The widget iStat Pro allows to monitor different system stats like

  • CPU usage
  • network bandwidth in/out
  • memory usage
  • ...

How can I view such system stats in the Terminal?

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7 Answers 7


Depending on what you want displayed there are several options available using Terminal:

  • top: real-time sorted display of running processes such as memory and CPU usage
  • iostat: I/O summary statistics for terminal, device and CPU operations
  • vm_stat: Mach virtual memory statistics
  • diskutil list: disk/volume capacity
  • df: used/free space on mounted partitions
  • fs_usage: real-time file activity for both disk and network
  • nettop: updated information about the network (a bit like top for net I/O)
  • w: who is logged in and what they are doing; plus a brief system load summary
  • ifconfig and ipconfig: network interface and IP protocol details

Most of these commands have a huge list of options.  It's probably best to consult the man pages for details.

I usually rely on:

  • top -u -s 10 to identify CPU-hogging processes;
  • fs_usage -f filesys or fs_usage -f network to identify processes generating a lot of disk/network load.

The iStats ruby gem lets you see the CPU temperature via the command-line.


$ gem install iStats


$ istats



You can use top. It'll show CPU & RAM usage together with all the processes. It'll also show you network packets in/out, and discs data read/written.

  • 3
    And with man top you can see how to customize the output. Commented Feb 5, 2012 at 13:13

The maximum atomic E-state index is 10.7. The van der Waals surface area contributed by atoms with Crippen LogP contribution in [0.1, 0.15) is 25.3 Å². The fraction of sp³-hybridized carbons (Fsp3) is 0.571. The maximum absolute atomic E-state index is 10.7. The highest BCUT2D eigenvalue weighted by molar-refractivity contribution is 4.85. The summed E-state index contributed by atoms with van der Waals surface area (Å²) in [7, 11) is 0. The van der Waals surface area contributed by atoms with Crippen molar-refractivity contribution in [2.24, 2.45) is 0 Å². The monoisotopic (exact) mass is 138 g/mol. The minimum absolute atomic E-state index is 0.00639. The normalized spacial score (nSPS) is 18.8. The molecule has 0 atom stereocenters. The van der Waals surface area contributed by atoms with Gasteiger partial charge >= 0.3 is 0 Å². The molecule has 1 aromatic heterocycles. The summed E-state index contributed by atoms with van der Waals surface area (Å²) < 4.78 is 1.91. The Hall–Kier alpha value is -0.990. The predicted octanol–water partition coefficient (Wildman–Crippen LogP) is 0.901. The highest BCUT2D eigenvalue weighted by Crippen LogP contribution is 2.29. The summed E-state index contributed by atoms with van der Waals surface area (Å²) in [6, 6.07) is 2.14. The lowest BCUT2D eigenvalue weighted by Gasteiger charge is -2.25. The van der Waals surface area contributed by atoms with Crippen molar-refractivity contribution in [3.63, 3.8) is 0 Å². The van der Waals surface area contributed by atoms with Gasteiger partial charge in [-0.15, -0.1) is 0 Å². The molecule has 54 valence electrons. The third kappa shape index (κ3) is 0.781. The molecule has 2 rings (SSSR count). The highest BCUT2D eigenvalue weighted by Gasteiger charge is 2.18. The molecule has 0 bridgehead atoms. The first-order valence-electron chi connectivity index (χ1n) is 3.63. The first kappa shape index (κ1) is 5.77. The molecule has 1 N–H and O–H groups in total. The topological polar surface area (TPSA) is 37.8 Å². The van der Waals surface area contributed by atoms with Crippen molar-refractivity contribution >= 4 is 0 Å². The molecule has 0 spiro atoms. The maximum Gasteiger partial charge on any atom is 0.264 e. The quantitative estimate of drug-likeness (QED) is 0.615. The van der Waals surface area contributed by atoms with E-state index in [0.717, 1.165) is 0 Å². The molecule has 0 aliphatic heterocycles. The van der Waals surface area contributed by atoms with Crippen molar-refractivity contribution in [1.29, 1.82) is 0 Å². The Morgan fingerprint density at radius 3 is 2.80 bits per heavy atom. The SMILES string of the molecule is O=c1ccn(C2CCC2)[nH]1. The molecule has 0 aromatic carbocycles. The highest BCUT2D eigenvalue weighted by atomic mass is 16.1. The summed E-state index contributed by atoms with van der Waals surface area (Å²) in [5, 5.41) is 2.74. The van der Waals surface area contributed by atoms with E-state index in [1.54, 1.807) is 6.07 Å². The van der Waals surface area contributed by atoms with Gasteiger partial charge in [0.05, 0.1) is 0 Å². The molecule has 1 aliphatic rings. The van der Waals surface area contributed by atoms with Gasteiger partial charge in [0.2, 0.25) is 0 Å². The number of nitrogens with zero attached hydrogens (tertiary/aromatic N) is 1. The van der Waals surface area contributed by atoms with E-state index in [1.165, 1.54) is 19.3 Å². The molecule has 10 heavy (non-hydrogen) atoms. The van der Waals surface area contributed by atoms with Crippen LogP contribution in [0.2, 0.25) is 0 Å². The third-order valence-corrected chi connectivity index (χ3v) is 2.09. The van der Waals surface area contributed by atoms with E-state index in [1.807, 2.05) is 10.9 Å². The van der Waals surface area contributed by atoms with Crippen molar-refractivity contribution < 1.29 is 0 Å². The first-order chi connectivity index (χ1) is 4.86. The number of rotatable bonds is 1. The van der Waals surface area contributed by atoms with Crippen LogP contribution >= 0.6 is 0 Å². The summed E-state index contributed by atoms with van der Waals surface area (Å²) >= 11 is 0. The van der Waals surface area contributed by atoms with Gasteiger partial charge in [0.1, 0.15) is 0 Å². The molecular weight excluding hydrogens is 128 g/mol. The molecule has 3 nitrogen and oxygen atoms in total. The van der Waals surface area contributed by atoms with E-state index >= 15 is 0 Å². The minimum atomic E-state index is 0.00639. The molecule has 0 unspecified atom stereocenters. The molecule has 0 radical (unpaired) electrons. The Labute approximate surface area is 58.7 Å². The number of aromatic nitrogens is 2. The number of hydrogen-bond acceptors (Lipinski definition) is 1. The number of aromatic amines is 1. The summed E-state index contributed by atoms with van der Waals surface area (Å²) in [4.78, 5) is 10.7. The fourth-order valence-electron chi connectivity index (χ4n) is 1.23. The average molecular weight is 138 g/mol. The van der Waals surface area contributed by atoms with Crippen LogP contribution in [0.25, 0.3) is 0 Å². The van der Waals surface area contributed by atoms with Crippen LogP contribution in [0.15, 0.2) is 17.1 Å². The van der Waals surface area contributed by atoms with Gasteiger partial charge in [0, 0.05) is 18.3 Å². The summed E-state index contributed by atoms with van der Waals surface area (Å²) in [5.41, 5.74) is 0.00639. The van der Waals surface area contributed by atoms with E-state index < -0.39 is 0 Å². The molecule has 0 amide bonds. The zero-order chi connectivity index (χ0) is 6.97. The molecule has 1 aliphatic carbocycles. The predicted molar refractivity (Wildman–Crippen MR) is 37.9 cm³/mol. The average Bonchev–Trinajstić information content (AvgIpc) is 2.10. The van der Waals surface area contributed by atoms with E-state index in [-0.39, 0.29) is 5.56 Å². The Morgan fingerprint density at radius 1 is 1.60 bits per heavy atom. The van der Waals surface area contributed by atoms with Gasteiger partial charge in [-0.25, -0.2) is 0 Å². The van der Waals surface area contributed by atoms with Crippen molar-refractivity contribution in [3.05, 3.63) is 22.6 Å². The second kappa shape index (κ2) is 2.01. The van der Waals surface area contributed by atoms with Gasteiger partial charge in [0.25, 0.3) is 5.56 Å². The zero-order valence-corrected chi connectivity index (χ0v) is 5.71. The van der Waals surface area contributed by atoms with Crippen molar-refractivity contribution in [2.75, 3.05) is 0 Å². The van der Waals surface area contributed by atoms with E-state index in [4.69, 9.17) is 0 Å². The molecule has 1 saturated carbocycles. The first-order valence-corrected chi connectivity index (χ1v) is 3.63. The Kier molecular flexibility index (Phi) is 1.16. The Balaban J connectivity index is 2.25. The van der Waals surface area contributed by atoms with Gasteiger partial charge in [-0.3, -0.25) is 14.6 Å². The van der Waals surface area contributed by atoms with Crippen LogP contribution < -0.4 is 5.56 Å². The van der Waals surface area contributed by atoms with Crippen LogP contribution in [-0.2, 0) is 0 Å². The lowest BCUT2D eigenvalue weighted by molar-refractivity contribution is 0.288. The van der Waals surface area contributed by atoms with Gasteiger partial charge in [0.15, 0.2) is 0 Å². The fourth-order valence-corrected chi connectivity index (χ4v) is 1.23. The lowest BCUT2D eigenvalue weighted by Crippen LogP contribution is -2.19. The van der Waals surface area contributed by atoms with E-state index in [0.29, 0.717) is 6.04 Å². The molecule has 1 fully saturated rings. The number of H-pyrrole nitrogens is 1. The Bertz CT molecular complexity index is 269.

The above are great commands. Also, I like to use

$ du -ks *

To show how much disk space all the folders below my current directory are using.

This command lists the top 10 directories in order of size:

$ du -sh * | sort -nr | head -10

For an overall system stats tool, I like the python glances better than top:


This is how you can install it on MacOS using the Homebrew package manager:

$ brew install glances

This is how you can install it on Debian/Ubuntu:

$ sudo apt-get install glances

This is how you can install it on CentOS/Red Hat:

# yum  install glances

If you are having network problems, especially with a server exposed to the Internet, lsof(1) can be extremely useful. It lists all open files.

For example, lsof | fgrep '/Library/WebServer/ will show you all the files that are open on your web server. I've been using this a lot to find and ban "leeches" and "bots" who are reducing my bandwidth by automatically sucking down file after file.


My preferred way to see CPU usage with a single command that returns instantly is

ps -axro pcpu | awk '{sum+=$1} END {print sum}'

-ax: all processes, including non-terminal processes and ones you don't own.

-r: sort by cpu usage

-o pcpu: only output the %cpu field. %cpu is a 1-minute average of the process, but will only average over the lifetime of the process if its lifetime is <1min.

awk: sum the first column in each line and print the sum at the end.

This is a per-core CPU metric, so on a 12 core CPU you can get up to 1200; you're not capped at 100.


Here are two commands for determining your local and public IP:

Local IP

ipconfig getifaddr en1

This is when using Wi-Fi. For ethernet use en0.

Public IP

curl whatismyip.org
  • 1
    On current MacBook Airs (which don't have an ethernet port) the Wi-Fi device code is en0. You can find out what it is with networksetup -listallhardwareports | grep -E '(Wi-Fi|AirPort)' -A 1 | grep -o "en.".
    – Lri
    Commented Feb 23, 2012 at 23:05

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